Teaching your son or daughter to drive can be a bittersweet milestone. Parents are proud to see their children reach an important landmark in their growth. Yet this pride is often tinged with sadness at the recognition that driving may be among the last skills they teach their child before they become a fully independent adult.

Regardless of how parents feel about this milestone, they invariably want to make sure their children learn to drive as safely as possible. Despite years of driving experience, it’s not always obvious what to teach or where to start. Parents may find it hard to teach driving skills that have become second nature to them, that they accomplish without conscious thought.

Parents of teen drivers should prioritize the core essentials of safe driving, including the 12 crucial driving safety tips listed below:

1. Turn off the phone and put it in the glove box

Up to six in ten traffic accidents involving teens involves distracted driving, according to new research commissioned by the American Automobile Association. Cell phones are, by far, the most common source of distraction. Turning cell phones off and putting them out of sight limits the temptations surrounding texting and driving and making or taking phone calls.

2. Respect the speed limit

Excessive speed is a factor in a significant number of crashes, especially among teens who may not understand how to intuitively “feel” the speed they’re driving or who are still learning how to accelerate properly. When riding along with teen drivers, make sure to point out any time they exceed the speed limit by more than a few miles per hour so that they learn to continuously self-monitor their speed as they drive.

3. Zero alcohol tolerance

Teen drivers are less likely than adults to drink and drive, yet they are affected much more severely when they do. Emphasize, in the most compelling way you can, that for teens, even a single drink can result in major impairment and severe consequences and that they should always seek a safe ride home.

4. Avoid harsh cornering

Practically every city and town has a “dead man’s curve” - a sharp bend that ensnares careless drivers. Teach new drivers that the proper way to navigate a corner is to brake prior to the corner when the wheels are still straight. This helps to avoid traction loss that can leave a vehicle skidding out of control at sharp bends.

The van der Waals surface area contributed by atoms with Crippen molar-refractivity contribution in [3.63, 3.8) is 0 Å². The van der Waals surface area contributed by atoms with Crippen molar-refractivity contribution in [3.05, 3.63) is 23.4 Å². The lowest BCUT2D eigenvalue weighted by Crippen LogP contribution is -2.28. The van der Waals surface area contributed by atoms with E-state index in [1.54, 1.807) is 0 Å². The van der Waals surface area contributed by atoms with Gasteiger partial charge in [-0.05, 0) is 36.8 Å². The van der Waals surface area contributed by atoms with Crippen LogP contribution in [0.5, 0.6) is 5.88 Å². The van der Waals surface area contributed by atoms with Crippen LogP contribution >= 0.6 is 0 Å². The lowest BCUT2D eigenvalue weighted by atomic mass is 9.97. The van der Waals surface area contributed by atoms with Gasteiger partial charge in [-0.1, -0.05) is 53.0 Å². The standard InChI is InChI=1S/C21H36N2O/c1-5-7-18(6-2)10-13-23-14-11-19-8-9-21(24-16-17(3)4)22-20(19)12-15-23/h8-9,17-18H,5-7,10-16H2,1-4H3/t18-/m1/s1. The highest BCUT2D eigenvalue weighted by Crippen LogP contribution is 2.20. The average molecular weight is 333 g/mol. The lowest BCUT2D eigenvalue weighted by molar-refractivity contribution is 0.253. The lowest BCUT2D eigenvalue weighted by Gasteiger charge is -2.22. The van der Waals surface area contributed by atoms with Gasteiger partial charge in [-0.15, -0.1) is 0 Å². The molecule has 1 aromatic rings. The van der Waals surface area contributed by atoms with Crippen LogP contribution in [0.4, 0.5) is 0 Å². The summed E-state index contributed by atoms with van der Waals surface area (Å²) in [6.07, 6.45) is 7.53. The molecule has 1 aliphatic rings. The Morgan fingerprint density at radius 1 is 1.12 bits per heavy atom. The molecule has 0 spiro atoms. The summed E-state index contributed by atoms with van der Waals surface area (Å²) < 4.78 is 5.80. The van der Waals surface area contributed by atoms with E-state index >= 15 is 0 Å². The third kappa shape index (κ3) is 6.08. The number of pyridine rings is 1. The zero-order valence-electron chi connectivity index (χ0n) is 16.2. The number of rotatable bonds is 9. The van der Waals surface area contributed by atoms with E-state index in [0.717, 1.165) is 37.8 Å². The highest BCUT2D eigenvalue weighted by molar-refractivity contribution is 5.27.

5. Make seatbelts a habit

It may be hard to believe, but there are still many drivers who don’t wear a seatbelt. Teens, in particular, have a lower rate of seatbelt use than other age groups. The consequences can be disastrous: out of all teen traffic fatalities in 2012, 55 percent were not wearing a seatbelt. Seatbelts use should become be so ingrained that motorists actually feel naked without them.

6. Watch the weather

Poor conditions are a contributing factor in a large number of accidents, and teen drivers are especially vulnerable because they will not have had much practice dealing with difficult conditions such as snow, ice and fog. Teach your son or daughter to compensate for bad weather by slowing down and increasing following distance.

7. Brake gradually before a stop

It can take some time to develop a natural feel for bringing vehicles to a stop, and many new drivers tend to wait too long before they begin braking, requiring them to brake hard to compensate. When riding along with your teen, tell them when they should begin to slow as they approach stop signs and red lights.

8. Use headlights all the time:

Headlight use increases your vehicle’s visibility to other drivers not only at night, but also during the day. Flipping on headlights before every drive is a quick and easy win.

9. Err on the side of caution at yellow lights:

Attempting to outrun yellow lights is a potentially dangerous practice that should be nipped in the bud before it becomes a habit. During ride alongs, teach your son or daughter to always err on the side of caution when approaching yellow lights, which normally means stopping for them rather than running them.

10. Keep hands on the wheel

Drivers have the most control over their vehicle when both hands are on the wheel. When hands aren’t being used for other tasks of driving, like changing gears or activating a turn signal, they should generally be on the wheel and in the “9 and 3 position”. (Note that since the introduction of airbags, the “9 and 3 position” has become the standard rule of thumb for hand placement, replacing the traditional “10 and 2 position”.) Another benefit of keeping hands on the wheel is that it helps discourage distracted driving.

11. Maintain a safe following distance

A safe following distance is key to avoiding obstacles and and hazards on the road. A helpful rule about following distance is to teach that for every 10 miles per hour of speed, there should be one car length between your vehicle and the vehicle ahead of you.

12. Avoid unnecessary lane changes

Irresponsible lane changes, especially those that stem from aggressive rather than defensive driving, are another cause of many accidents involving teens. Parents should stress the risks of driving behaviors such as weaving between lanes in an effort to get ahead, cutting off other drivers, and dangerous passing.

Cellcontrol helps teen drivers develop safe driving habits. Purchase Cellcontrol for your family to start seeing the benefits today.

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